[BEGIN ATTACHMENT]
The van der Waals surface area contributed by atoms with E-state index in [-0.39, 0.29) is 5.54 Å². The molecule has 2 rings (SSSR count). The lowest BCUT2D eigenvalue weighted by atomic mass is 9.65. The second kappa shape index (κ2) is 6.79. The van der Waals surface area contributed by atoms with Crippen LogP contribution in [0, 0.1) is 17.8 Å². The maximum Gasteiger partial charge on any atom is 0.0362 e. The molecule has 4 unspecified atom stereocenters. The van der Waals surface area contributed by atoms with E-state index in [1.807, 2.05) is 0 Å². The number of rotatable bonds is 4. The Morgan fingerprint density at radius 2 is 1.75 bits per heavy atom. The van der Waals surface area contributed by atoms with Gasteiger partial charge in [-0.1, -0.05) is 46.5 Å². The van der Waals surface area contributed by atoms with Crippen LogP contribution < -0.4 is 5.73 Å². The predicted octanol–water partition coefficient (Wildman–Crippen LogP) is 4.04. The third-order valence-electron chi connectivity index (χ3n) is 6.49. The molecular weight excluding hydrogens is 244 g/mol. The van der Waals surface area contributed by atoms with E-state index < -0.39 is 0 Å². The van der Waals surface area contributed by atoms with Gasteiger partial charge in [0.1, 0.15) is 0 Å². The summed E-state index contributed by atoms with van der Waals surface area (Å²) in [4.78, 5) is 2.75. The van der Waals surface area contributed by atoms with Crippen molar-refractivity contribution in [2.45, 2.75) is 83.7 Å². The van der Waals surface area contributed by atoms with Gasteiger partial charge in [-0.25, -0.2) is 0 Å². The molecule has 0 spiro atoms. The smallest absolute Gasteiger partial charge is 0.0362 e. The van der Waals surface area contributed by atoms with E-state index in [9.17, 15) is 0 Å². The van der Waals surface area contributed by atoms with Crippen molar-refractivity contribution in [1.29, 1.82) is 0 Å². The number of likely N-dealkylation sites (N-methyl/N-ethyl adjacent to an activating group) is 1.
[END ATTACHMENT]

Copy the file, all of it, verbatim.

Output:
The van der Waals surface area contributed by atoms with E-state index in [-0.39, 0.29) is 5.54 Å². The molecule has 2 rings (SSSR count). The lowest BCUT2D eigenvalue weighted by atomic mass is 9.65. The second kappa shape index (κ2) is 6.79. The van der Waals surface area contributed by atoms with Crippen LogP contribution in [0, 0.1) is 17.8 Å². The maximum Gasteiger partial charge on any atom is 0.0362 e. The molecule has 4 unspecified atom stereocenters. The van der Waals surface area contributed by atoms with E-state index in [1.807, 2.05) is 0 Å². The number of rotatable bonds is 4. The Morgan fingerprint density at radius 2 is 1.75 bits per heavy atom. The van der Waals surface area contributed by atoms with Gasteiger partial charge in [-0.1, -0.05) is 46.5 Å². The van der Waals surface area contributed by atoms with Crippen LogP contribution < -0.4 is 5.73 Å². The predicted octanol–water partition coefficient (Wildman–Crippen LogP) is 4.04. The third-order valence-electron chi connectivity index (χ3n) is 6.49. The molecular weight excluding hydrogens is 244 g/mol. The van der Waals surface area contributed by atoms with E-state index < -0.39 is 0 Å². The van der Waals surface area contributed by atoms with Gasteiger partial charge in [0.1, 0.15) is 0 Å². The summed E-state index contributed by atoms with van der Waals surface area (Å²) in [4.78, 5) is 2.75. The van der Waals surface area contributed by atoms with Crippen molar-refractivity contribution in [2.45, 2.75) is 83.7 Å². The van der Waals surface area contributed by atoms with Gasteiger partial charge in [-0.25, -0.2) is 0 Å². The molecule has 0 spiro atoms. The smallest absolute Gasteiger partial charge is 0.0362 e. The van der Waals surface area contributed by atoms with E-state index in [9.17, 15) is 0 Å². The van der Waals surface area contributed by atoms with Crippen molar-refractivity contribution in [1.29, 1.82) is 0 Å². The number of likely N-dealkylation sites (N-methyl/N-ethyl adjacent to an activating group) is 1.